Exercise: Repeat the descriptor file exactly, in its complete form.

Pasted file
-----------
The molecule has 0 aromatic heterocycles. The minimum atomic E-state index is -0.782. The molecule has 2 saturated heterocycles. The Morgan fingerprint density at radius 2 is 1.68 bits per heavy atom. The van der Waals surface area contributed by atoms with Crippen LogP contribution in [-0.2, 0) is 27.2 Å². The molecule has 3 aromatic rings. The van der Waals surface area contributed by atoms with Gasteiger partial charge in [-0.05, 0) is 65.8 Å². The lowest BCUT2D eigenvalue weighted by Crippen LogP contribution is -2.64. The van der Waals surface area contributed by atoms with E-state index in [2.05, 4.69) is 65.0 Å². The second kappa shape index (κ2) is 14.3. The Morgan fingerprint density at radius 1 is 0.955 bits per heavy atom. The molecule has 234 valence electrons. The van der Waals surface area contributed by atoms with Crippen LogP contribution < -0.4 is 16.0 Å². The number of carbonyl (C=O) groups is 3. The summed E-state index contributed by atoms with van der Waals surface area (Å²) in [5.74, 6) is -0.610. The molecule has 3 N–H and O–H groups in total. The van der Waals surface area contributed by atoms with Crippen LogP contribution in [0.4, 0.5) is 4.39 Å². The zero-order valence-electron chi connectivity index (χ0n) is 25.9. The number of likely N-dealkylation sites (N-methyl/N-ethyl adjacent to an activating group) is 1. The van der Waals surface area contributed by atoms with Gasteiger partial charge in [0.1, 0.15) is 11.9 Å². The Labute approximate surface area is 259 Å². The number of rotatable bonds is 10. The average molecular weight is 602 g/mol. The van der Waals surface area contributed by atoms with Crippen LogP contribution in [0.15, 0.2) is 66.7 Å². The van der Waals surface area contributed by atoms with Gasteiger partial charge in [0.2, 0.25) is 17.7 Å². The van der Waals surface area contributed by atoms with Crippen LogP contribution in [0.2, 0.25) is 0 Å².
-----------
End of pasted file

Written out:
The molecule has 0 aromatic heterocycles. The minimum atomic E-state index is -0.782. The molecule has 2 saturated heterocycles. The Morgan fingerprint density at radius 2 is 1.68 bits per heavy atom. The van der Waals surface area contributed by atoms with Crippen LogP contribution in [-0.2, 0) is 27.2 Å². The molecule has 3 aromatic rings. The van der Waals surface area contributed by atoms with Gasteiger partial charge in [-0.05, 0) is 65.8 Å². The lowest BCUT2D eigenvalue weighted by Crippen LogP contribution is -2.64. The van der Waals surface area contributed by atoms with E-state index in [2.05, 4.69) is 65.0 Å². The second kappa shape index (κ2) is 14.3. The Morgan fingerprint density at radius 1 is 0.955 bits per heavy atom. The molecule has 234 valence electrons. The van der Waals surface area contributed by atoms with Crippen LogP contribution < -0.4 is 16.0 Å². The number of carbonyl (C=O) groups is 3. The summed E-state index contributed by atoms with van der Waals surface area (Å²) in [5.74, 6) is -0.610. The molecule has 3 N–H and O–H groups in total. The van der Waals surface area contributed by atoms with Crippen LogP contribution in [0.4, 0.5) is 4.39 Å². The zero-order valence-electron chi connectivity index (χ0n) is 25.9. The number of likely N-dealkylation sites (N-methyl/N-ethyl adjacent to an activating group) is 1. The van der Waals surface area contributed by atoms with Gasteiger partial charge in [0.1, 0.15) is 11.9 Å². The Labute approximate surface area is 259 Å². The number of rotatable bonds is 10. The average molecular weight is 602 g/mol. The van der Waals surface area contributed by atoms with Crippen LogP contribution in [0.15, 0.2) is 66.7 Å². The van der Waals surface area contributed by atoms with Gasteiger partial charge in [0.2, 0.25) is 17.7 Å². The van der Waals surface area contributed by atoms with Crippen LogP contribution in [0.2, 0.25) is 0 Å².